Above: the small wooden footbridge was destroyed by a fallen tree.
The circular walk around Fernillee is one of my favourites, and the higher path through the woods is particularly attractive. So I’m hoping they’ll finish it soon.
Progredere aequo animo per concursationem ut cogitas quantam sit inter selenium tranquilliatem
I found an online translation service, but the results weren’t very promising: ‘To go forth sea breath very concursationem when thorough consideration if he is among silence tranquilliatem’.
Google’s translation service didn’t fare much better: ‘Method would be content to think in the rush to be among the seleniums tranquilliatem’.
If anyone can provide a more accurate translation, I’d be very grateful. Simply use the contact page to get in touch.
Gail has emailed this translation: ‘Go forth content to think in the rush that is the calm silence’. I like that!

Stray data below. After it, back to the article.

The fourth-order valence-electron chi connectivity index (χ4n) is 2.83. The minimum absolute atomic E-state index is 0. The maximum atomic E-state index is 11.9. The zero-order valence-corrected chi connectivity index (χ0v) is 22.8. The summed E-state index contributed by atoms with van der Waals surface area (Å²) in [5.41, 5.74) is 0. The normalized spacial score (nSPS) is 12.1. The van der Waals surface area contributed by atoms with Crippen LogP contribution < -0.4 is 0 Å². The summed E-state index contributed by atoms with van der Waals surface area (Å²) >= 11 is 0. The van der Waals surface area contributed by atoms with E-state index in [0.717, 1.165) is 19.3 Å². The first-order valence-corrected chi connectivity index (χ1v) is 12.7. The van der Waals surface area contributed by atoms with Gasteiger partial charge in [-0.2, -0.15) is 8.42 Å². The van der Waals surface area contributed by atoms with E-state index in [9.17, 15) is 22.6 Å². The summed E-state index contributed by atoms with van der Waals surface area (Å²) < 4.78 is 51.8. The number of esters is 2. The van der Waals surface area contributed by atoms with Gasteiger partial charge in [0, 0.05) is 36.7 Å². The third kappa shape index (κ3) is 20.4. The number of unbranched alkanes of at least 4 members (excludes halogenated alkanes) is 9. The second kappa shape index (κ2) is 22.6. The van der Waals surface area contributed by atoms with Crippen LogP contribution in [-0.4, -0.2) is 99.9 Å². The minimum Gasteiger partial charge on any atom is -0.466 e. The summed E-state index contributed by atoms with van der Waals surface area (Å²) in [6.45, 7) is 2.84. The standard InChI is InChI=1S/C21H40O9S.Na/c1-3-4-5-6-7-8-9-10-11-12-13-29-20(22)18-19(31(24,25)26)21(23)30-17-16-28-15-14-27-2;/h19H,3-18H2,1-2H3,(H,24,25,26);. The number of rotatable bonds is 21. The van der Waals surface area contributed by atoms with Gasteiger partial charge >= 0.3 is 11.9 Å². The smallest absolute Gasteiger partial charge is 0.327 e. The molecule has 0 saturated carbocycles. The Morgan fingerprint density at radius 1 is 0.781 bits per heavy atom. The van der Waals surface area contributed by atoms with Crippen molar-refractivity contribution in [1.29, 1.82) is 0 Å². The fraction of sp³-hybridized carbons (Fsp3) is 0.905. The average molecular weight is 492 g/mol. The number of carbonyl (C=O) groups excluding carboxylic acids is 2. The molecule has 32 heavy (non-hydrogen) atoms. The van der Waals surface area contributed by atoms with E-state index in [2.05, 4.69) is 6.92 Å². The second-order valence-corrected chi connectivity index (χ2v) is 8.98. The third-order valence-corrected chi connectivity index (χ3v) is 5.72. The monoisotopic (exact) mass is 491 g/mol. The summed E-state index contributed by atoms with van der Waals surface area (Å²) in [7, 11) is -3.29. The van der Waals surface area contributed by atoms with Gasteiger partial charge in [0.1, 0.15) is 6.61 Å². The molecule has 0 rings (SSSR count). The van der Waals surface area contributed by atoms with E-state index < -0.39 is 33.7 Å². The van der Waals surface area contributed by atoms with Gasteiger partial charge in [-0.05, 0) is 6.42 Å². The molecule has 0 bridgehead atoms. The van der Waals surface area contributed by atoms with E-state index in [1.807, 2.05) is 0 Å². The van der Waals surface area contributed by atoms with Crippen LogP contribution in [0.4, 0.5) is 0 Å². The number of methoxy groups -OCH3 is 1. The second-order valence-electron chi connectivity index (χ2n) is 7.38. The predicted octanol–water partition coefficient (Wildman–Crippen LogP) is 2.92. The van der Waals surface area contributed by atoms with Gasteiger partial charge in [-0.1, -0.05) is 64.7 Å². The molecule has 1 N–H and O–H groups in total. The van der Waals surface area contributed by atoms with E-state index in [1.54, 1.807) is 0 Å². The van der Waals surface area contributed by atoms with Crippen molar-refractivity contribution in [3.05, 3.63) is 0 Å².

And here’s another – this one from Julian, a keen walker, and John, his classics friend: ‘Go forth with a patient mind through the chaos as you think just how much tranquility may exist amongst the silence.’
John explains: “It’s a funny sentence grammatically and took me a while to figure out. The word ‘concursatio’ (that’s its nominative form) usually appears, albeit very rarely, in military narratives, where it usually means a skirmish, or two masses of people smashing into each other. I have, therefore, rendered it as ‘chaos’.
James has cracked it! See his comment below…